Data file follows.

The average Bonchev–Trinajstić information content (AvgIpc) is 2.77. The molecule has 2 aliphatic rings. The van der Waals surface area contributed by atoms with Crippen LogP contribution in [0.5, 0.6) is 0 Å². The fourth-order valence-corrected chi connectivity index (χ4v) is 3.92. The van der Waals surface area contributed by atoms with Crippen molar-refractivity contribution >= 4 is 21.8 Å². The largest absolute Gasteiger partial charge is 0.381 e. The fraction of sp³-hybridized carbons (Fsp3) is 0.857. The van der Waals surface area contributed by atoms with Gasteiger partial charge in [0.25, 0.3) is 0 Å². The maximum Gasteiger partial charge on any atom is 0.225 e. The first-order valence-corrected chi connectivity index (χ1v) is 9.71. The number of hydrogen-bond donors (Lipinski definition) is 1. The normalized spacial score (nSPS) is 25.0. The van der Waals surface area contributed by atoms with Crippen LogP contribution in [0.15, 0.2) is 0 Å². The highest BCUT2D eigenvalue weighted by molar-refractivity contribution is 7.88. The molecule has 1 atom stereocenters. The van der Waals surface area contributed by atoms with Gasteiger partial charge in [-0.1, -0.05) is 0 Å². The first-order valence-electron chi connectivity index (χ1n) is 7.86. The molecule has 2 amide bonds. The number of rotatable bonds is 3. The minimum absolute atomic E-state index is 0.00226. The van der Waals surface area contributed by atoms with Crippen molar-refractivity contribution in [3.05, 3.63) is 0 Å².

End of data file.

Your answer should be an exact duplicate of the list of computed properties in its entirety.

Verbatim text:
The average Bonchev–Trinajstić information content (AvgIpc) is 2.77. The molecule has 2 aliphatic rings. The van der Waals surface area contributed by atoms with Crippen LogP contribution in [0.5, 0.6) is 0 Å². The fourth-order valence-corrected chi connectivity index (χ4v) is 3.92. The van der Waals surface area contributed by atoms with Crippen molar-refractivity contribution >= 4 is 21.8 Å². The largest absolute Gasteiger partial charge is 0.381 e. The fraction of sp³-hybridized carbons (Fsp3) is 0.857. The van der Waals surface area contributed by atoms with Gasteiger partial charge in [0.25, 0.3) is 0 Å². The maximum Gasteiger partial charge on any atom is 0.225 e. The first-order valence-corrected chi connectivity index (χ1v) is 9.71. The number of hydrogen-bond donors (Lipinski definition) is 1. The normalized spacial score (nSPS) is 25.0. The van der Waals surface area contributed by atoms with Crippen LogP contribution in [0.15, 0.2) is 0 Å². The highest BCUT2D eigenvalue weighted by molar-refractivity contribution is 7.88. The molecule has 1 atom stereocenters. The van der Waals surface area contributed by atoms with Gasteiger partial charge in [-0.1, -0.05) is 0 Å². The first-order valence-electron chi connectivity index (χ1n) is 7.86. The molecule has 2 amide bonds. The number of rotatable bonds is 3. The minimum absolute atomic E-state index is 0.00226. The van der Waals surface area contributed by atoms with Crippen molar-refractivity contribution in [3.05, 3.63) is 0 Å².